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Housing Authority Director Fired, Former Kenton Judge/Executive to Replace

This story has been updated after an interview with Steve Arlinghaus and with comments from Mayor Joe Meyer issued through a news release.

The Housing Authority of Covington (HAC) has a new executive director after its board of directors voted Wednesday to relieve Jeff Rieck of his duties.

Former Kenton County Judge/Executive Steve Arlinghaus will be the new executive director on an interim basis.

"(The HAC boad) gave (Rieck) notice that they intended to terminate him based on certain issues and that he had the right to certain due process proceedings and they were offering him those," said attorney Stephen McMurtry, who represents the board. 

Those proceedings available to Rieck include a pre-termination hearing and a right to severance pay if dismissed without cause.

"But in this case," McMurtry said, "the dismissal was with cause."

There was no single cause, McMurtry said, but rather "a long list."

"Basically, failures to cooperate with the board, to bring certain items to the board's attention, to deliver reports, to provide discussions to the board," McMurtry said. "It's nothing that is really outstanding or anything that shows in anyway any moral turpitude, but it was just that the job was not getting done."

The vote to remove Rieck was 4-1, with Jen Allen the dissenting vote. Wednesday's vote followed a special meeting on Tuesday which involved a closed executive session to discuss the matter.

The HAC board's members are appointed by a vote of the Covington city commission, which also chooses a member from its body to serve with the board. Mayor Joe Meyer currently fills that role.

Arlinghaus will serve as interim director. He was previously Kenton County Judge/Executive from 2010-2014 and owns Arlinghaus Realty.

The Housing Authority of Covington oversees public housing and communities City Heights, Latonia Terrace, Golden Tower.

In an interview with The River City News, Arlinghaus said that Mayor Meyer approached him about a possible change coming to HAC and wanted to know if he would be interested in taking the position. He said he is looking forward to the opportunity.

"I can't get into a whole lot of details at the present moment. I met the staff this morning and what I told them is, I wanted to sit down with each one of them next week as time permits and I want to get an overview of their opinion about the direction of where things are going and where they think things should be going," Arlinghaus said. "I want to collect data before I make decisions."

Arlinghaus also said that if the position works out, he would be interested in accepting the position permanently.

"Absolutely. I would like to see how it goes," he said. "I like the direction that Mayor Meyer is going with the City of Covington. Things are really moving in a positive way and a lot of good things are happening here in Covington and he, in particular, and the commission have a lot to do with that and being a part of that positive movement is an opportunity worth giving a shot."

Arlinghaus said that his relationship with Meyer goes back forty years. "I've always had a good working relationship with him and Joe wants the city to thrive and I can tell you that, on a personal perspective, he wants what's best for the City of Covington."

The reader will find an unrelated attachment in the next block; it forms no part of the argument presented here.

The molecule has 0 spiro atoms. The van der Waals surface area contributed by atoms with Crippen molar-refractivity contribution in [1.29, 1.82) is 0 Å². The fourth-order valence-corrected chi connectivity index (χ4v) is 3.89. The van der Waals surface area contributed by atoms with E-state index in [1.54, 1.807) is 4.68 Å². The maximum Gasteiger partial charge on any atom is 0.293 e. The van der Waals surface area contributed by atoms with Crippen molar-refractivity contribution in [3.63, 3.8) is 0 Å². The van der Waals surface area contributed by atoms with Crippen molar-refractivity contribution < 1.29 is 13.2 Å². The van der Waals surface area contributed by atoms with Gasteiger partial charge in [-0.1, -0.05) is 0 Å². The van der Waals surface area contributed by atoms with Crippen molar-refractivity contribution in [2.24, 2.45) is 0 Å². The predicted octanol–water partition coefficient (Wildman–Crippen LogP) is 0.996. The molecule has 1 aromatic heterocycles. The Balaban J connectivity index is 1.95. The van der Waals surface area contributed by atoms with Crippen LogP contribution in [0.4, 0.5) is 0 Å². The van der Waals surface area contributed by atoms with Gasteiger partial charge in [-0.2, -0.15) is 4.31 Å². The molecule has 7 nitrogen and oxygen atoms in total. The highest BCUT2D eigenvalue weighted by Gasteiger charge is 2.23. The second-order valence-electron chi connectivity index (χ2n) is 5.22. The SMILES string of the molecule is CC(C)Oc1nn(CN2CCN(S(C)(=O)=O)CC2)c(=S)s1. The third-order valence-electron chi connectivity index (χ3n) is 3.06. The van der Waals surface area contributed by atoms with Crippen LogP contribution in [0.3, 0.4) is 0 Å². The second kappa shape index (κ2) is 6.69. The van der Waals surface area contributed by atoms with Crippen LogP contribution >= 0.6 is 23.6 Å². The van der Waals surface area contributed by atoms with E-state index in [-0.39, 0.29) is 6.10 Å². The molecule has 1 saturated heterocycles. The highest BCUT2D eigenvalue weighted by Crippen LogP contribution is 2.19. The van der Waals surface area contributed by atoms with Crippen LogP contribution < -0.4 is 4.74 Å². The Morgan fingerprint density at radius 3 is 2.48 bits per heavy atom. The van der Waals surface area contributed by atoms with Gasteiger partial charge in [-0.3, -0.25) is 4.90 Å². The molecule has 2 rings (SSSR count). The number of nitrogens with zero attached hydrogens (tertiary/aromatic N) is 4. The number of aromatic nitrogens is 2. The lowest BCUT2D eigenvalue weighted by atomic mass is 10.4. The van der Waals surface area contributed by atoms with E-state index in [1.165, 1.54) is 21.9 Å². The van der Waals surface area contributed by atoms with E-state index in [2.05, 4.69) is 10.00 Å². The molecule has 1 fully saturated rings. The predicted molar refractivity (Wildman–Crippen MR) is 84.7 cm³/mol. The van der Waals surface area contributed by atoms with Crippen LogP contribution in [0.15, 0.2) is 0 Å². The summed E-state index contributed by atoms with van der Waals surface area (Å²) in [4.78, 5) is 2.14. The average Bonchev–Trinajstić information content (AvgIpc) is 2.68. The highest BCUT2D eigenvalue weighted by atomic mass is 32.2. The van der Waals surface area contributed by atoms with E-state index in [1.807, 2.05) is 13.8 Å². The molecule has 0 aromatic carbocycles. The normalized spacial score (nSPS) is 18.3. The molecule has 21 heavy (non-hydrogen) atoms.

Arlinghaus's new to-do list is long. "City Heights - there has been a lot of discussion about all the problems people feel that are happening up there. People living in Peaselburg and Monte Casino, there are a lot of unhappy folks that live up there that are responsible homeowners, and I know there have been some longstanding issues up there that never seem to go away," he said. "We might have some insight working together to see if there's something to help out that situation."

He also plans to address the housing agency's budget, and said he will be reviewing it closely today. He cited his work as judge/executive, where he says he dealt with a $10 million budget deficit without raising property taxes. "I've never failed at anything in my life. I wanted to be successful and wanted to turn that situation around and we did," Arlinghaus said.

Arlinghaus lost his re-election bid in the 2014 Republican primary to current Judge/Executive Kris Knochelmann, who criticized Arlinghaus and the Kenton County Airport Board during a tumultuous period that resulted in a scathing audit from former Kentucky Auditor Adam Edelen.

Now, in his new role, Arlinghaus will draw on his experience in both government and real estate. His rental properties have included Section-8 tenants in the past, but don't currently, he said. "Currently, I do not, but I have in the past so I am familiar with the program," he said. He views subsidized housing as an opportunity to help people get back on their feet and get elevated to a new level, he said.

In a news release issued by HAC on Thursday afternoon, Arlinghaus said, “I’m used to working with a diverse group of partners and stakeholders, and I see this as a great opportunity to build some bridges. The mission of providing housing is an extremely critical one – the impact is substantial not just on individual families but also on the City itself and frankly the county as a whole.”

Mayor Meyer did not respond to a text message seeking comment, but is also quoted in the news release. “Steve has exceptional experience, strong leadership skills, and wide-ranging knowledge of real estate, apartment management, local government, and the in’s and out’s of interacting with the federal government,” Meyer said. “He’s well-qualified and knows Covington very well.”
The mayor serves as chairman of the HAC board.
HAC has 40 full-time employees.

Written by Michael Monks, editor & publisher

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